May 12, 2022

By Jonathan M. Epstein, NBAA Regulatory Issues Advisory Group


  • Sanctions targeting Russia and certain Russian oligarchs have created unprecedented risk for certain international corporate jet transactions.
  • It is estimated that more than 400 business jets are or were owned by Russian nationals, and there are reports that a large number of these jets were flown to locations such as the United Arab Emirates. Some of these aircraft are now starting to come on the market.
  • While a buyer may be able to purchase an aircraft with some prior Russian nexus/ownership, buyers and their brokers’ counsel need to “double-down” on diligence to ensure that any transactions they enter into comply with international sanctions and export control restrictions.

The U.S., European Union (EU), United Kingdom (U.K.) and many other countries have imposed similar but not necessarily identical sanctions on Russia. In corporate jet transactions, the sanctions laws of several jurisdictions may be implicated.

Sanctions and Export Control Restrictions Affecting Aviation

Sanctions and export control restrictions affecting aviation include:

  • Sanctions blocking the assets of and prohibiting transactions with certain Russian companies and individuals, along with the property such companies and individuals own or control. The U.S. Department of the Treasury’s Office of Foreign Assets Control (OFAC) has designated a number of such persons as Specially Designated Nationals (SDNs). Further, the U.S. Department of Justice (DOJ) established the Task Force KleptoCapture, which is aimed at seizing SDNs’ property, and other countries also are actively looking to seize property (including aircraft and yachts) owned by sanctioned oligarchs.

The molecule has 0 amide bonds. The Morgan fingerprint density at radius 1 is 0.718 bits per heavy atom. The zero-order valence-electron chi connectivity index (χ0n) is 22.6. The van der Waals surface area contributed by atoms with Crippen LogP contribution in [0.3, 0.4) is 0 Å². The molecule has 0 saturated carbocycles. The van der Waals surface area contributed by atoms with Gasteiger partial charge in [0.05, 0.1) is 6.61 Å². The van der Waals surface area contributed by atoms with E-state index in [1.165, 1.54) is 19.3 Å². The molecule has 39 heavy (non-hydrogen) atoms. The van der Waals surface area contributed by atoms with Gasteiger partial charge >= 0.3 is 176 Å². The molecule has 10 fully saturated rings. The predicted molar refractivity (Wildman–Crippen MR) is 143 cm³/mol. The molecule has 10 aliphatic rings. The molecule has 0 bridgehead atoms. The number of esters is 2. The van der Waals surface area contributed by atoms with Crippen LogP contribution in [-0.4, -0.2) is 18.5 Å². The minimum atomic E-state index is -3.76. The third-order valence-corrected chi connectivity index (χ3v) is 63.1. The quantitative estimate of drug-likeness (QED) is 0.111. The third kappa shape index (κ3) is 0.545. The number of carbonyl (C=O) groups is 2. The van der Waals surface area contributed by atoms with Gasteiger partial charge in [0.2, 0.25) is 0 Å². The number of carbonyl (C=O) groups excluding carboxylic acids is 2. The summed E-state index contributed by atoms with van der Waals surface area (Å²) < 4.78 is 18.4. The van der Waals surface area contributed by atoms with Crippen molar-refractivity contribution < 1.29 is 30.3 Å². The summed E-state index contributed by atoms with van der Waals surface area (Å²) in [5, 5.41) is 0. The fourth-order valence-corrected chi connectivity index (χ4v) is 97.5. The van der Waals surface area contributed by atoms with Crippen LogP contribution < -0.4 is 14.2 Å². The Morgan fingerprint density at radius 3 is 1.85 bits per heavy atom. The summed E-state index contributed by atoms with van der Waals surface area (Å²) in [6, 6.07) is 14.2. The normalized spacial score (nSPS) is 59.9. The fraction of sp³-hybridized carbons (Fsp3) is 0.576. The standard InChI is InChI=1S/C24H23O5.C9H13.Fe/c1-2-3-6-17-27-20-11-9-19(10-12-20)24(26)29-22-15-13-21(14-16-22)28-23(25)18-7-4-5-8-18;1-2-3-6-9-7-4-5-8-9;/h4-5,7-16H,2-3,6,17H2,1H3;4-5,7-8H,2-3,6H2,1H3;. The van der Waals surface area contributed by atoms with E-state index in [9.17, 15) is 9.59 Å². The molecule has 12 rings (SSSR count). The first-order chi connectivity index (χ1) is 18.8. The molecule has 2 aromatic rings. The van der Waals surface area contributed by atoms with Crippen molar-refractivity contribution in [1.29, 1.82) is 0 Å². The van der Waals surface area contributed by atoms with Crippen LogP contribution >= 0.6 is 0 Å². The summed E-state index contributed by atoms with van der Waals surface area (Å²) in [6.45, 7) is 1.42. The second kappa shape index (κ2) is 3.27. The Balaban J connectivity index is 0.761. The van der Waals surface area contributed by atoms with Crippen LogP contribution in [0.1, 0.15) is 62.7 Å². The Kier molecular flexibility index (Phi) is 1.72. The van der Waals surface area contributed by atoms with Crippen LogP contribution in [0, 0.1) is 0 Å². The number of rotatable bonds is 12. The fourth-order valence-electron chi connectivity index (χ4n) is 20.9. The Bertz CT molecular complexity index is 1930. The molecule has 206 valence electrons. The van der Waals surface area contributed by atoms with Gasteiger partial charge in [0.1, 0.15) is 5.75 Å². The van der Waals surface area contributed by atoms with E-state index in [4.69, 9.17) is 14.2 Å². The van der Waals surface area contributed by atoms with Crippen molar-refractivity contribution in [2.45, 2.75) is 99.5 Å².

• Export controls generally prohibit the export or reexport of civil aircraft and parts to Russia or for use in Russia. While there are some exceptions for flights by non-Russian airlines to Russia, since March 2, 2022, any flights to or from Russia of an aircraft owned, operated, chartered or leased by a Russian national would violate U.S. export control laws. To date, the U.S. Department of Commerce has identified approximately 150 Russian-operated aircraft (mostly commercial aircraft) that have violated these laws.
  • Many Russian banks have been designated as SDNs and/or blocked by other countries’ laws, while some Russian entities have been targeted for more limited sanctions. This means funds transfers involving Russian entities that are wired through Russian banks may be blocked or rejected by western banks.
  • Airspace restrictions limit flights both between Russia and certain countries, as well as operations by certain Russian persons within national airspace. In the U.S., the FAA has clarified that this latter restriction only applies to aircraft owned, leased or chartered to Russian nationals who have been identified on a barred entity list and not to all Russians. EU and U.K. restrictions are much broader.
  • EU and U.K. sanctions prohibit the leasing or insuring of aircraft for use in Russia as well as providing maintenance or technical support for aircraft owned or operated by Russian nationals.
  • On May 8, 2022, the U.S. prohibited U.S. persons from providing accounting, trust, and corporate formation or management consulting services to any person located in Russia on or after June 7, 2022, in addition to requiring the wind-down of existing relationships. Further, OFAC has determined that non-U.S. persons could be sanctioned for providing these services to persons in Russia, even if there is no U.S. nexus.

Red Flags in Aircraft Transactions

In international aircraft transactions, buyers, brokers and attorneys need to be on the alert for information that there is a Russia nexus. Some red flags that may warrant further investigation are:

  • the aircraft is being sold without benefit of an inspection or test flight, which may be evidence the aircraft manufacturer, operator or others have ceased providing support for the aircraft
  • back-to-back deals where the beneficial ownership of the current owner is not fully disclosed
  • a recent related party transfer of ownership or recent change of registry without a bona fide sale to a third party
  • funds coming from or to be wired to persons other than the parties to the transaction